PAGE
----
Which Joe gave his name to ‘sloppy joes’? We look at five interesting sandwiches and their lexical origins.
The Irish economy, or Ireland itself, as regarded during the period of rapid economic growth that characterized the 1990s and early 21st century.
- ‘The Celtic Tiger is not dead, despite the fears of the professors.’
- ‘Continuous professional development and the idea of lifelong learning became popular buzz-words across the recruitment industry during the boom times of the Celtic Tiger.’
- ‘These projections together with increasing individual wealth associated with the Celtic Tiger suggest that demand for nursing homes will increase.’
- ‘Their capacity to deliver a body blow to the Celtic Tiger by scaling down their activities - or even pulling out - is very limited.’
- ‘What the Republic needs is to become a member of a political power block capable of protecting the Celtic Tiger.’
- ‘Inflated remuneration packages once associated with sales roles in high-tech companies seem to have gone into hibernation along with the Celtic Tiger.’
- ‘The example of 'The Celtic Tiger', Ireland, is a case in point.’
- ‘The announcement of the closure has caused widespread gloom, with concerns that it heralds the imminent demise of the Celtic Tiger.’
- ‘Many Irish people are - post Celtic Tiger - patently immune to such delicate feeling.’
- ‘Retail space has also done well thanks to the Celtic Tiger.’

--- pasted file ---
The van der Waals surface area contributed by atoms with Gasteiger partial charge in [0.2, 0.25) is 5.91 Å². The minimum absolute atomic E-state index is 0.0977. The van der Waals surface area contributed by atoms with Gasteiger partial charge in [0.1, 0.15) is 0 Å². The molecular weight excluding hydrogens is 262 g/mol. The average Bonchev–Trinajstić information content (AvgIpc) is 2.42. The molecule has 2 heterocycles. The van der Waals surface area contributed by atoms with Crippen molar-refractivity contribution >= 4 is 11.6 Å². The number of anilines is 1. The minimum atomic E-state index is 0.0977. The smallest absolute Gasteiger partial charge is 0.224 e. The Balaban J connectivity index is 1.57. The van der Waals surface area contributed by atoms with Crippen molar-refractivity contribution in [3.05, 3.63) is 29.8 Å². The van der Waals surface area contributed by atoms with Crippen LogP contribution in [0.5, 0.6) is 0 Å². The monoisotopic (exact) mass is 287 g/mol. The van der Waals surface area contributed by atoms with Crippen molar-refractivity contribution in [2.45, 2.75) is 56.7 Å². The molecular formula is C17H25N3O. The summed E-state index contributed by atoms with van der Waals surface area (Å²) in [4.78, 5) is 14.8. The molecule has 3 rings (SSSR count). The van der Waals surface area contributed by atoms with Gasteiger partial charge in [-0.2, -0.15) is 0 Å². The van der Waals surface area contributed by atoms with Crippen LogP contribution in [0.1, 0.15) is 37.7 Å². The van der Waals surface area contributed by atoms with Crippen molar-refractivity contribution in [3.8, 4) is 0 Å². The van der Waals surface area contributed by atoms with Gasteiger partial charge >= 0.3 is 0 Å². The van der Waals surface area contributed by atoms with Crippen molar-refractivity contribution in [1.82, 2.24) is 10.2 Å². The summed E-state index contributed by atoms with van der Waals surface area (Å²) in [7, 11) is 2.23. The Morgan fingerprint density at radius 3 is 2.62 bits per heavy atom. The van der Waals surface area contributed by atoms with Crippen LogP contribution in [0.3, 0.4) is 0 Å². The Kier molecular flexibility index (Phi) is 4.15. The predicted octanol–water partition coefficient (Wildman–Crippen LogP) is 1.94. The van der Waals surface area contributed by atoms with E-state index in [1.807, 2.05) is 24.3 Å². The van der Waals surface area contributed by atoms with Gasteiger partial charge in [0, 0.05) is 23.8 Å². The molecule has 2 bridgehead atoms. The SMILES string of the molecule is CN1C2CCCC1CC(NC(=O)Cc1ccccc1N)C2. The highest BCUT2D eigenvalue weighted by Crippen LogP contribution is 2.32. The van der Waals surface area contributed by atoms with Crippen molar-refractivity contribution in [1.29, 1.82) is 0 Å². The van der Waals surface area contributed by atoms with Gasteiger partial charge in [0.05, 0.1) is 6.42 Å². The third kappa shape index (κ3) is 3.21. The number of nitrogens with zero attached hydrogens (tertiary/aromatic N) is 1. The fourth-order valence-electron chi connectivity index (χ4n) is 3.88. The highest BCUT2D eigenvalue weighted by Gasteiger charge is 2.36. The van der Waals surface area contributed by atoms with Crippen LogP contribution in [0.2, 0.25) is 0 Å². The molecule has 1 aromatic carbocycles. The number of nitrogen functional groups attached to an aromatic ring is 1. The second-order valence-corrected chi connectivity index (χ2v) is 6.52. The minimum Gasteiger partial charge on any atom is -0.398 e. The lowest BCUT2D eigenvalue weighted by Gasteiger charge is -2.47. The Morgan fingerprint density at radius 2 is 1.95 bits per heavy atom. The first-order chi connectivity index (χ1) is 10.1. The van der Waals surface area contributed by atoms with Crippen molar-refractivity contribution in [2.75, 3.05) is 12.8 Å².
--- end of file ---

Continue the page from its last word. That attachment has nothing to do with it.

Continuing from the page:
- ‘And the Celtic Tiger has given almost everyone a full loaf of bread all to themselves.’
- ‘Living away from Ireland, the Celtic Tiger was the big news coming out of the country for him.’
- ‘The Celtic tiger is now a more laggard beast.’
- ‘The Celtic Tiger has been very good to many Irish.’
- ‘Much of the Celtic Tiger's success depended on foreign investments.’
- ‘Come on, the Celtic Tiger was good enough to leave us with more than just a "tiny elite group" of euro millionaires.’
- ‘Workers who look for more are warned that they will be responsible for the death of the Celtic tiger.’
- ‘A story that tells of deep-seated structural inadequacies in the Irish people and state could not predict nor explain the Celtic Tiger.’
- ‘When the Celtic Tiger was at its strongest there were almost as many Irish purchasers as British in Spain.’
- ‘In Ireland, the governor of the Central Bank of Ireland has been rather swift in pronouncing the death of the Celtic Tiger.’
We take a look at several popular, though confusing, punctuation marks.
From Afghanistan to Zimbabwe, discover surprising and intriguing language facts from around the globe.
The definitions of ‘buddy’ and ‘bro’ in the OED have recently been revised. We explore their history and increase in popularity.